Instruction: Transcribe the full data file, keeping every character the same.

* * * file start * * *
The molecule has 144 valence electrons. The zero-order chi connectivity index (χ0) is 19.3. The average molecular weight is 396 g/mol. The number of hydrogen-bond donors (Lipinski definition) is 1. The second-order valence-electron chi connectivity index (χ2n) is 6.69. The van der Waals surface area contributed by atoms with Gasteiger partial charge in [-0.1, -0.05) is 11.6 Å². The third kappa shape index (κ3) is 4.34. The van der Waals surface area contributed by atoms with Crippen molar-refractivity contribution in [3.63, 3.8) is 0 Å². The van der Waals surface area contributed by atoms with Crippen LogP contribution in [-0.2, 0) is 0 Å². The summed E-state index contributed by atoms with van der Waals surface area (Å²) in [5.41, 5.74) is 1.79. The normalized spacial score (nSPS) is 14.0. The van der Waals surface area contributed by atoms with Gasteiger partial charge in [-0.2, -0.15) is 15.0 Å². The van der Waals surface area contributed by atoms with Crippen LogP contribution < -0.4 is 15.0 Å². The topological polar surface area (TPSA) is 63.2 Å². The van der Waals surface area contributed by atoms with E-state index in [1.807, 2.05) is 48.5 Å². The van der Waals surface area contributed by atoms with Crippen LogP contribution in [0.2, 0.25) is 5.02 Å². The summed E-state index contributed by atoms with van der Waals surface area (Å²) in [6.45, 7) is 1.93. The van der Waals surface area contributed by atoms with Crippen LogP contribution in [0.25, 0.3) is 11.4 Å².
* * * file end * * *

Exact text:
The molecule has 144 valence electrons. The zero-order chi connectivity index (χ0) is 19.3. The average molecular weight is 396 g/mol. The number of hydrogen-bond donors (Lipinski definition) is 1. The second-order valence-electron chi connectivity index (χ2n) is 6.69. The van der Waals surface area contributed by atoms with Gasteiger partial charge in [-0.1, -0.05) is 11.6 Å². The third kappa shape index (κ3) is 4.34. The van der Waals surface area contributed by atoms with Crippen molar-refractivity contribution in [3.63, 3.8) is 0 Å². The van der Waals surface area contributed by atoms with Crippen LogP contribution in [-0.2, 0) is 0 Å². The summed E-state index contributed by atoms with van der Waals surface area (Å²) in [5.41, 5.74) is 1.79. The normalized spacial score (nSPS) is 14.0. The van der Waals surface area contributed by atoms with Gasteiger partial charge in [-0.2, -0.15) is 15.0 Å². The van der Waals surface area contributed by atoms with Crippen LogP contribution < -0.4 is 15.0 Å². The topological polar surface area (TPSA) is 63.2 Å². The van der Waals surface area contributed by atoms with E-state index in [1.807, 2.05) is 48.5 Å². The van der Waals surface area contributed by atoms with Crippen LogP contribution in [0.2, 0.25) is 5.02 Å². The summed E-state index contributed by atoms with van der Waals surface area (Å²) in [6.45, 7) is 1.93. The van der Waals surface area contributed by atoms with Crippen LogP contribution in [0.25, 0.3) is 11.4 Å².